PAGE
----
The GarsP278KY mouse was generated at Jackson several years ago, and was characterized by the Burgess lab at that time. This mouse contains a dominant mutation in the ubiquitously expressed housekeeping gene, glycyl tRNA synthetase (Gars). At the time the mouse was generated, it was already known that dominant mutations in human GARS resulted in Charcot-Marie-Tooth Type 2D (CMT2D) peripheral neuropathy. GarsP278KY represented the first mouse model of CMT2D. The mouse presents normally at birth, but by 2-3 weeks of age shows reduced body weight and muscle strength, neuromuscular junction dysfunction, peripheral axon degeneration, and reduced nerve conduction velocity, among other neurodegenerative phenotypes.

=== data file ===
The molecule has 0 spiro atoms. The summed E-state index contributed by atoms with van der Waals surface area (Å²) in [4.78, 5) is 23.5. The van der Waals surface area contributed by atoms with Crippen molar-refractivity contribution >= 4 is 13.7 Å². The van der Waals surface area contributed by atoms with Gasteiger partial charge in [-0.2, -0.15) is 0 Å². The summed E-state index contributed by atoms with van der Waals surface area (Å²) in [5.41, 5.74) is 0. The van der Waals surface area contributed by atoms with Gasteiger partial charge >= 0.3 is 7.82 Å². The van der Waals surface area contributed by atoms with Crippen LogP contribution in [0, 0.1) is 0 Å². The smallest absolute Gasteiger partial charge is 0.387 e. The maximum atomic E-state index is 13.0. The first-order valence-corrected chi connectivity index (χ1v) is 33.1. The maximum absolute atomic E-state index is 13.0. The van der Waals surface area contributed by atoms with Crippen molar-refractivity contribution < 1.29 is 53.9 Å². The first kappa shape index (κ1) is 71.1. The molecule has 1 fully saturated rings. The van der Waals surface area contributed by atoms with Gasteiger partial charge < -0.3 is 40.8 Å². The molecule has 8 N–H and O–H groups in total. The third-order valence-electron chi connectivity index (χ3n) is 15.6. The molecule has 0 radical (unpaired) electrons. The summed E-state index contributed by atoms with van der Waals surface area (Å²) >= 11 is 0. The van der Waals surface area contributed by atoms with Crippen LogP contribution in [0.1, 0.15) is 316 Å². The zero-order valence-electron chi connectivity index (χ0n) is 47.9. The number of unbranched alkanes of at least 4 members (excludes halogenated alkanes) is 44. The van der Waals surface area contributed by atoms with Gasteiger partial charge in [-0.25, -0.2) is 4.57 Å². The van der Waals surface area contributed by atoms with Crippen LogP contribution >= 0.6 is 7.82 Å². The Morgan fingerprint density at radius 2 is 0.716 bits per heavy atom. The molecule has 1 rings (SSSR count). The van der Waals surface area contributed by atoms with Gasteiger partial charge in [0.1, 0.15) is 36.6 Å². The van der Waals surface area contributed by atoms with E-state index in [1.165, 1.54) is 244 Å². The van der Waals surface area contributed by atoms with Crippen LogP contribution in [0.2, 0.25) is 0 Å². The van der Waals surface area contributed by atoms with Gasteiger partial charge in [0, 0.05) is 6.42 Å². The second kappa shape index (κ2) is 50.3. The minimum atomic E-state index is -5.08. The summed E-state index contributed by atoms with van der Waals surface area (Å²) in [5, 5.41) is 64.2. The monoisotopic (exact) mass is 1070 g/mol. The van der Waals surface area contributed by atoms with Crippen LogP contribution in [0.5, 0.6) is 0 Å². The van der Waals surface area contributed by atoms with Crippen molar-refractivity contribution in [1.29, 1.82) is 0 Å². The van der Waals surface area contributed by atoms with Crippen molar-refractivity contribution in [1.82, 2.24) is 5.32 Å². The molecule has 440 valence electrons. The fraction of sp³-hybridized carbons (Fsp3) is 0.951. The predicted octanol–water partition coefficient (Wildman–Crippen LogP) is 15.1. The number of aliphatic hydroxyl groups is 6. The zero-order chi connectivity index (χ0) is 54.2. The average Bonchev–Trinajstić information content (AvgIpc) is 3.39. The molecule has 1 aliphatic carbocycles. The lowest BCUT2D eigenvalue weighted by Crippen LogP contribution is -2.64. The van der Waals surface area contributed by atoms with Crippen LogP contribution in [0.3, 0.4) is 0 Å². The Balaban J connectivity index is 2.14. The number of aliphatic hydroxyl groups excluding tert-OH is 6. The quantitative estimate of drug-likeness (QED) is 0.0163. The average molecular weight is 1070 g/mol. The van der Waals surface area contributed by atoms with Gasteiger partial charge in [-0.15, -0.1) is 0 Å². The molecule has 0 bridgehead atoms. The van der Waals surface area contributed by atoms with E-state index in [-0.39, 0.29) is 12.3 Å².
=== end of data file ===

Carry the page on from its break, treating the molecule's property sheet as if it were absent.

Studies by the Burgess lab and others have revealed that in the mouse, the mutation confers a toxic gain-of-function to the GARS protein. The data set your class is working with was generated to work towards revealing that gain of function. The data is RNA sequencing from whole spinal cord of 3 mutant and 3 wild-type mice of both sexes (12 total samples) at a post-disease onset time point (8 weeks of age). We are specifically using this transcriptional data as a comparison against translational data we are generating using another technique called ribosome-tagging. As Charlie mentioned, at this point we believe the gain-of-function mechanism leads to impairments in translation, but exactly how that happens is still unclear. These data are giving us some clues, and we are currently following up on mitochondrial dysfunction and amino acid deprivation as possible leads.
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